Organismal biology is an established scholarly discipline, yet its origins have been obscured by Darwinian histories of biology. Emerging over the late nineteenth and early twentieth centuries, organismal biology stemmed not from the work of Darwin and his circle, but was inspired by Romantic natural philosophers, embryologists, anatomists and physiologists. Esposito presents a historiography of organicist and holistic thought through an examination of the work of leading biologists from Britain (Haldane, Thompson, Russell and Woodger) and America (Ritter, Child, Lillie and Just). He shows how this work relates to earlier Romantic thought and sets it within the wider context of the history and philosophy of the life sciences.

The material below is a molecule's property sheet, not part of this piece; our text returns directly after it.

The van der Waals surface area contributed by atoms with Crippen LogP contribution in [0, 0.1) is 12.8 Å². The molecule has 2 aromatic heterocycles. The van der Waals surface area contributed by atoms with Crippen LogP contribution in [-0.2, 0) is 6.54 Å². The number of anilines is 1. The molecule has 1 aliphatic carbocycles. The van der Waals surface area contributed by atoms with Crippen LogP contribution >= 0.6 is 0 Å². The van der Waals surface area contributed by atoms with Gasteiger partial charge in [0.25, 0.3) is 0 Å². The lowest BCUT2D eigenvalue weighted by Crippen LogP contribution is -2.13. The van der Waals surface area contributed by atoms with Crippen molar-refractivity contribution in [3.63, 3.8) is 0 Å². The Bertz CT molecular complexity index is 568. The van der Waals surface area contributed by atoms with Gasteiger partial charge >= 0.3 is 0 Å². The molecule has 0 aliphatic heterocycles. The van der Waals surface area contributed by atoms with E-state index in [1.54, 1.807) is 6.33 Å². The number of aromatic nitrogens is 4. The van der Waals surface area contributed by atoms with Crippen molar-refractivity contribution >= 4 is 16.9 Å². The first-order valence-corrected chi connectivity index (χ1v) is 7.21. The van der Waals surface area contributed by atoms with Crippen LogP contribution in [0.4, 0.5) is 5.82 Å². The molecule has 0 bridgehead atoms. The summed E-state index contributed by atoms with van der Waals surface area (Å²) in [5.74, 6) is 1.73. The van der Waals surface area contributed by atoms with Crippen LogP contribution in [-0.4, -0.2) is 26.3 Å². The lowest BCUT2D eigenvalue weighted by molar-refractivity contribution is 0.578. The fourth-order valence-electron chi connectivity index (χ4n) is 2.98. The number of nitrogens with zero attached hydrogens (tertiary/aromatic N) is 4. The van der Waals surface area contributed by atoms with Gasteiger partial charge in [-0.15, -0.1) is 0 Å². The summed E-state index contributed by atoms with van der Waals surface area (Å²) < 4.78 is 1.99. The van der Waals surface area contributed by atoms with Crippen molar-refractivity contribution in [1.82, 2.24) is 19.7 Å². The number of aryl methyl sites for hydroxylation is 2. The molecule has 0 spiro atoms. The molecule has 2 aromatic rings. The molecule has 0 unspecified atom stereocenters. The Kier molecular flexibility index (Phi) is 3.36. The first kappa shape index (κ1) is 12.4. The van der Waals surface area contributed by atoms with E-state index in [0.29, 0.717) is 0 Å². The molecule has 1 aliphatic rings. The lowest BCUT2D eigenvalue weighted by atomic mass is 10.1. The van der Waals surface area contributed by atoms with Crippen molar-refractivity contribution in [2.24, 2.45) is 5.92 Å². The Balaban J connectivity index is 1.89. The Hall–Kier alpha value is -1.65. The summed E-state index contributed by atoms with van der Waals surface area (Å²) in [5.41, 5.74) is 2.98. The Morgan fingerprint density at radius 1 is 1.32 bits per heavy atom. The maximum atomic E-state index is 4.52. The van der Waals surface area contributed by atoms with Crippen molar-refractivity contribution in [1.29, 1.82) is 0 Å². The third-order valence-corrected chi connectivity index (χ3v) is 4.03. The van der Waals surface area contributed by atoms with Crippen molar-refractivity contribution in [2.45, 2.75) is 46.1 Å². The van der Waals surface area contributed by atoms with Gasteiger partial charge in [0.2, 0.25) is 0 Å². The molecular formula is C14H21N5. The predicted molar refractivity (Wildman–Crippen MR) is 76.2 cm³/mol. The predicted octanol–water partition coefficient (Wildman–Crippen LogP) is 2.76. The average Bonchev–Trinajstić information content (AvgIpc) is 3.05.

Introduction: Revolutionizing Biology with Old Ideas
1 An Organic Universe: The Legacy of Kant's Bio-Philosophy and its Romantic Interpreters
2 The British Version: J S Haldane, D'Arcy Thompson and the Organism as a Whole
3 The New Generations: A Failed Organismal Revolution
4 The American Version: Chicago and Beyond
5 Romantic Biology from California's Shores: W E Ritter, C M Child and the Scripps Marine Association
Conclusion: Whatever Happened to Organismal Biology?